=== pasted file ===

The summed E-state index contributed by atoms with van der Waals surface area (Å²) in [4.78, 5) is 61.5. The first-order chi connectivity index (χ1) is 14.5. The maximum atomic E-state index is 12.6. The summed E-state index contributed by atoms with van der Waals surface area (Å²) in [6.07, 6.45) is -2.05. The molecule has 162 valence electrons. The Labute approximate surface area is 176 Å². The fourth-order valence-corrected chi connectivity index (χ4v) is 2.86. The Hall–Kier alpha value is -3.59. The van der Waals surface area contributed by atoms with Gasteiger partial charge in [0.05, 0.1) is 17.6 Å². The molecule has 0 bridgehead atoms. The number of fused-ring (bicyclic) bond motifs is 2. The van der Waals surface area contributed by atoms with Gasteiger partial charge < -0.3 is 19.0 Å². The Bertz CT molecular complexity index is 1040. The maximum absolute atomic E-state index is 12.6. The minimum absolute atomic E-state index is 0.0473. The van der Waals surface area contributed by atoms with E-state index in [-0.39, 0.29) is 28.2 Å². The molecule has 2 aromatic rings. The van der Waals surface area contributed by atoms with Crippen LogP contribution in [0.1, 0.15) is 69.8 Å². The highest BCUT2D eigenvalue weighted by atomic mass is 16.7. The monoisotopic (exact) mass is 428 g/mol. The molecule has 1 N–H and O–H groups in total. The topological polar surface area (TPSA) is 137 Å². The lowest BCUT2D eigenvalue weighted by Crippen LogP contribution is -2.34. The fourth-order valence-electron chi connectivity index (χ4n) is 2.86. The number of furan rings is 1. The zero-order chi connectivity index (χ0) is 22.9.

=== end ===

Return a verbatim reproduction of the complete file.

The summed E-state index contributed by atoms with van der Waals surface area (Å²) in [4.78, 5) is 61.5. The first-order chi connectivity index (χ1) is 14.5. The maximum atomic E-state index is 12.6. The summed E-state index contributed by atoms with van der Waals surface area (Å²) in [6.07, 6.45) is -2.05. The molecule has 162 valence electrons. The Labute approximate surface area is 176 Å². The fourth-order valence-corrected chi connectivity index (χ4v) is 2.86. The Hall–Kier alpha value is -3.59. The van der Waals surface area contributed by atoms with Gasteiger partial charge in [0.05, 0.1) is 17.6 Å². The molecule has 0 bridgehead atoms. The number of fused-ring (bicyclic) bond motifs is 2. The van der Waals surface area contributed by atoms with Gasteiger partial charge < -0.3 is 19.0 Å². The Bertz CT molecular complexity index is 1040. The maximum absolute atomic E-state index is 12.6. The minimum absolute atomic E-state index is 0.0473. The van der Waals surface area contributed by atoms with E-state index in [-0.39, 0.29) is 28.2 Å². The molecule has 2 aromatic rings. The van der Waals surface area contributed by atoms with Crippen LogP contribution in [0.1, 0.15) is 69.8 Å². The highest BCUT2D eigenvalue weighted by atomic mass is 16.7. The monoisotopic (exact) mass is 428 g/mol. The molecule has 1 N–H and O–H groups in total. The topological polar surface area (TPSA) is 137 Å². The lowest BCUT2D eigenvalue weighted by Crippen LogP contribution is -2.34. The fourth-order valence-electron chi connectivity index (χ4n) is 2.86. The number of furan rings is 1. The zero-order chi connectivity index (χ0) is 22.9.